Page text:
Clothing makers feel the pinch as container lines suspend shipments to Russia
Chattogram’s Sonnet Textile Industries received an order for 6 lakh T-shirts from Russian sports and outdoor goods retailer Sportmaster a few months ago.
In February, the manufacturer handed over 3 lakh of the T-shirts to the appointed freight forwarder to eventually ship the goods to Russia. The rest of the T-shirts are expected to be delivered later this month.
However, the ongoing war between Russia and Ukraine has made shipments uncertain as many international container lines, also known as mainline operators, have officially suspended shipments to Russia. In addition, others are also hesitant to take container bookings to Russia.
Dozens of garment makers in Bangladesh have started to feel the pinch. They fear being faced with order cancellations or having difficulty receiving payments. Sonnet Textile is one of them.
“We have handed over half of the ordered T-shirts to the forwarder appointed by our Russian buyer, but have not received any further updates,” said Gazi Mohammad Shahid Ullah, director of Sonnet Textile.
“We have not yet booked a vessel for the delivery of the remaining 3,000 pieces, as container companies are reluctant to accept bookings for Russia,” he told The Business Standard (TBS).
Usually, the main operators transport the goods to Russia as well as to Europe directly from Chattogram. Sometimes goods cleared in different European ports are shipped to Russia by road.
“Our buyer is in talks with us. They have informed us that they will arrange for the T-shirts to be shipped by alternate means,” the Sonnet Textiles manager added.
According to the Bangladesh Inland Container Depots Association, at least 166 containers that were supposed to be shipped to Russia remained stuck in different private depots after the suspension. There are huge loads of these goods in various depots waiting to be loaded onto containers.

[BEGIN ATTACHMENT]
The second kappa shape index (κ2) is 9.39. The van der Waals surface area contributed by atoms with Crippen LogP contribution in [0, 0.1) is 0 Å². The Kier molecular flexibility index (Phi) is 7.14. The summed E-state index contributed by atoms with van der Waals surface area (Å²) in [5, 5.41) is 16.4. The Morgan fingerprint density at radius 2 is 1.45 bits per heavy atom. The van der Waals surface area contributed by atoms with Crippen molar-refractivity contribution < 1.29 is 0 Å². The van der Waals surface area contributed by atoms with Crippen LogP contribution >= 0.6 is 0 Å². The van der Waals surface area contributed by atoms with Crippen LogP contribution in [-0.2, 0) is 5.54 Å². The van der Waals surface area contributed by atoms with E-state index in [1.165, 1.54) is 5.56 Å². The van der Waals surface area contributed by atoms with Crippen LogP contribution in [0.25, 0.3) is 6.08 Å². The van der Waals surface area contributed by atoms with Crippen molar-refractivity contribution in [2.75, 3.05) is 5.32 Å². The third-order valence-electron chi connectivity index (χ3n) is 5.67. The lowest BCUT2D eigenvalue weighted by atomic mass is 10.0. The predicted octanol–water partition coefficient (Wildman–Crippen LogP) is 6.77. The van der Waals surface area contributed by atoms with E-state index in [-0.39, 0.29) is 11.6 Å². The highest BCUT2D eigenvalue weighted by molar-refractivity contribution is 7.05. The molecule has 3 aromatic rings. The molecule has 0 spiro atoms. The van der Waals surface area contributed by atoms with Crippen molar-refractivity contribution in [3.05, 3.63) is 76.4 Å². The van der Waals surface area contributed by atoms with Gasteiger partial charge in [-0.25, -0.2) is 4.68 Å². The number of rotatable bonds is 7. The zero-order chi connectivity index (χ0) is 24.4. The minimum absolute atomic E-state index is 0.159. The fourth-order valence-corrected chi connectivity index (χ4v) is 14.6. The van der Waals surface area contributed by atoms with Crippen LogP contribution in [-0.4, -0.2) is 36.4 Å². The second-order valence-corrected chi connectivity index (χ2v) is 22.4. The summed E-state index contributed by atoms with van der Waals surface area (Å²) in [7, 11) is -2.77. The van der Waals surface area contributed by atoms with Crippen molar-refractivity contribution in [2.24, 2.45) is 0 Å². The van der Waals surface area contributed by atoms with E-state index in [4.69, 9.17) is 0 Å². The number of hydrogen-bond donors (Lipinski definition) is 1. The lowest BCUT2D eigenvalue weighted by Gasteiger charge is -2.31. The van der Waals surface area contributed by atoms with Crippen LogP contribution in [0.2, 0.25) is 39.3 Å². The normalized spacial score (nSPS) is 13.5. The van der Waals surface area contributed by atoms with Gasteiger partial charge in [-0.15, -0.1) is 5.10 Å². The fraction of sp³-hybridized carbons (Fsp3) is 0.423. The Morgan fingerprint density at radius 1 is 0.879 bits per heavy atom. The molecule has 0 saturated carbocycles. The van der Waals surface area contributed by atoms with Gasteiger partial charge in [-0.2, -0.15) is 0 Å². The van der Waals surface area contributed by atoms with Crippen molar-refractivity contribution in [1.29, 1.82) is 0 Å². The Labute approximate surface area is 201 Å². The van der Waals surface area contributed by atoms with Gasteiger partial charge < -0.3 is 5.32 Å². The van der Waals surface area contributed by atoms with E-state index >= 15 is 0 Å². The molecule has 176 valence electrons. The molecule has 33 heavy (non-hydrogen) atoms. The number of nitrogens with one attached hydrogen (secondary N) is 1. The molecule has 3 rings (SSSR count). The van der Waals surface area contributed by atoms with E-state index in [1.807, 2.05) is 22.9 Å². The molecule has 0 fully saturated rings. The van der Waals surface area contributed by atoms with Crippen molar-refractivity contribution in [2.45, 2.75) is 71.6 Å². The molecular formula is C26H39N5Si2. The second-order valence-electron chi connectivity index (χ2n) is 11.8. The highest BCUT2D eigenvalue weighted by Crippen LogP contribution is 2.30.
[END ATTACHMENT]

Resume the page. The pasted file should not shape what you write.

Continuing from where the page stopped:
“Usually, exporters send their goods to depots after confirming the reservation of the vessel. Due to the suspension of shipping operations to Russia, the goods remain blocked,” said Ruhul Amin Shikder, secretary general of the organization. , at TBS.
On March 1, the world’s three largest container companies – Mediterranean Shipping, headquartered in Switzerland, Maersk, based in Denmark, and CMA CGM in France – temporarily suspended cargo shipments to and from the Russia in response to Western sanctions against Moscow following its invasion of Ukraine.
Following this, the Japanese company One Line, the German company Hapag-Lloyd and a few others suspended their shipments to Russia. Although other shipping companies have not stated this openly, they are reluctant to transport goods to Russia.
11 major operators, including those mentioned above, transport Chattogram export containers to Russia as well as Europe.
“We haven’t taken container bookings to Ukraine since February 24 and containers to Russia from March 1,” said Azmir Hossain, Mediterranean Shipping’s operations manager for Bangladesh. . Other shipping lines have also suspended booking services, he added.
“We could send 150 TEU cargo containers to Russia at that time,” he told TBS, but also said bookings would not be started if the war continued.
Bangladesh sends almost 2% of its export items to Russia, mainly garments, and 55% to other European countries, according to the Bangladesh Garment Manufacturers and Exporters Association (BGMEA). In fiscal 2021, the country’s total apparel exports stood at $31.45 billion, while $687 million worth of goods were destined for Russia.
“A continuation of the war would have a negative impact on new orders and the supply chain,” said BGMEA Vice President Rakibul Alam Chowdhury.
Other BGMEA leaders were also concerned that the post-war period would bring uncertainty over LCs, payments, etc. Everything will depend on post-war relations between the affected countries, they said.
Clothing makers are also concerned as several of their biggest buyers, including multinational clothing brands H&M and Inditex, have temporarily shuttered operations in Russia. In addition, the suspension of several banks from the global financial transaction telecommunications network, Swift, is also expected to affect Bangladeshi exporters.
“The ongoing Russian-Ukrainian war has plunged global trade, including the ready-to-wear sector, into a serious crisis. We are concerned about receiving late payments from our Russian buyers due to Swift restrictions,” said Mr. DM Mohiuddin Chowdhury, another director of BGMEA. and Chief Executive of the Clifton Group.
“There is no certainty when we will get relief from the crisis,” he added.
The director of the Bangladesh Shipping Agents Association, Shahed Sarwar, fears that major shipping companies will impose surcharges on shipping rates if the Russian-Ukrainian war continues.
Referring to these previous international wars, he said the global supply chain could see a major disruption in the future.